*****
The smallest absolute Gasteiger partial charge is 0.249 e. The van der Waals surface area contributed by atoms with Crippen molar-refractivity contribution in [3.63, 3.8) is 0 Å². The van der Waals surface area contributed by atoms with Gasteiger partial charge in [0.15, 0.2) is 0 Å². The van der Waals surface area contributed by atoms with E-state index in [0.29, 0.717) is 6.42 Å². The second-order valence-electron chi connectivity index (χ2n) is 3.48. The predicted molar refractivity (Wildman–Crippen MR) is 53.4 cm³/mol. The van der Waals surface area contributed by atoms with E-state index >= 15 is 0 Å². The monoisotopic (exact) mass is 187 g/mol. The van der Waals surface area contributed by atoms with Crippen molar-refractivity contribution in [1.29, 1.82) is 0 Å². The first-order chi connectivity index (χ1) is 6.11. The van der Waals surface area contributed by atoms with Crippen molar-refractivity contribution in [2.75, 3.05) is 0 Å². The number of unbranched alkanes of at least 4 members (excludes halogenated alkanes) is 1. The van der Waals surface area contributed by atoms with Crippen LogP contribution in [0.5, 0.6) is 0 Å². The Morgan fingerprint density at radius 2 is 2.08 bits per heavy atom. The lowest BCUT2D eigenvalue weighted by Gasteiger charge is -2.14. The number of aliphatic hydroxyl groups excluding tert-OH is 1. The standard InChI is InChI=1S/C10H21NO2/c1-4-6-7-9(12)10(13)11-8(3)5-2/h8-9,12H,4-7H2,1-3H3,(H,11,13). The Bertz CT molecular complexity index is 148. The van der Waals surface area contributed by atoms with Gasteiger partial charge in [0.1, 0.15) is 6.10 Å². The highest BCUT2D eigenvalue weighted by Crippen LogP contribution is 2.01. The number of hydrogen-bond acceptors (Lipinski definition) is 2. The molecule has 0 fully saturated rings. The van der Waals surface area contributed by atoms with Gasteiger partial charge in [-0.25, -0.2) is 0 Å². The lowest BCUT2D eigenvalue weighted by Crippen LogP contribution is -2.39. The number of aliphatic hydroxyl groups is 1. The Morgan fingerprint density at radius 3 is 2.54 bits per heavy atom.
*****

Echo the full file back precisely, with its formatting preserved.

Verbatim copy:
The smallest absolute Gasteiger partial charge is 0.249 e. The van der Waals surface area contributed by atoms with Crippen molar-refractivity contribution in [3.63, 3.8) is 0 Å². The van der Waals surface area contributed by atoms with Gasteiger partial charge in [0.15, 0.2) is 0 Å². The van der Waals surface area contributed by atoms with E-state index in [0.29, 0.717) is 6.42 Å². The second-order valence-electron chi connectivity index (χ2n) is 3.48. The predicted molar refractivity (Wildman–Crippen MR) is 53.4 cm³/mol. The van der Waals surface area contributed by atoms with E-state index >= 15 is 0 Å². The monoisotopic (exact) mass is 187 g/mol. The van der Waals surface area contributed by atoms with Crippen molar-refractivity contribution in [1.29, 1.82) is 0 Å². The first-order chi connectivity index (χ1) is 6.11. The van der Waals surface area contributed by atoms with Crippen molar-refractivity contribution in [2.75, 3.05) is 0 Å². The number of unbranched alkanes of at least 4 members (excludes halogenated alkanes) is 1. The van der Waals surface area contributed by atoms with Crippen LogP contribution in [0.5, 0.6) is 0 Å². The Morgan fingerprint density at radius 2 is 2.08 bits per heavy atom. The lowest BCUT2D eigenvalue weighted by Gasteiger charge is -2.14. The number of aliphatic hydroxyl groups excluding tert-OH is 1. The standard InChI is InChI=1S/C10H21NO2/c1-4-6-7-9(12)10(13)11-8(3)5-2/h8-9,12H,4-7H2,1-3H3,(H,11,13). The Bertz CT molecular complexity index is 148. The van der Waals surface area contributed by atoms with Gasteiger partial charge in [0.1, 0.15) is 6.10 Å². The highest BCUT2D eigenvalue weighted by Crippen LogP contribution is 2.01. The number of hydrogen-bond acceptors (Lipinski definition) is 2. The molecule has 0 fully saturated rings. The van der Waals surface area contributed by atoms with Gasteiger partial charge in [-0.25, -0.2) is 0 Å². The lowest BCUT2D eigenvalue weighted by Crippen LogP contribution is -2.39. The number of aliphatic hydroxyl groups is 1. The Morgan fingerprint density at radius 3 is 2.54 bits per heavy atom.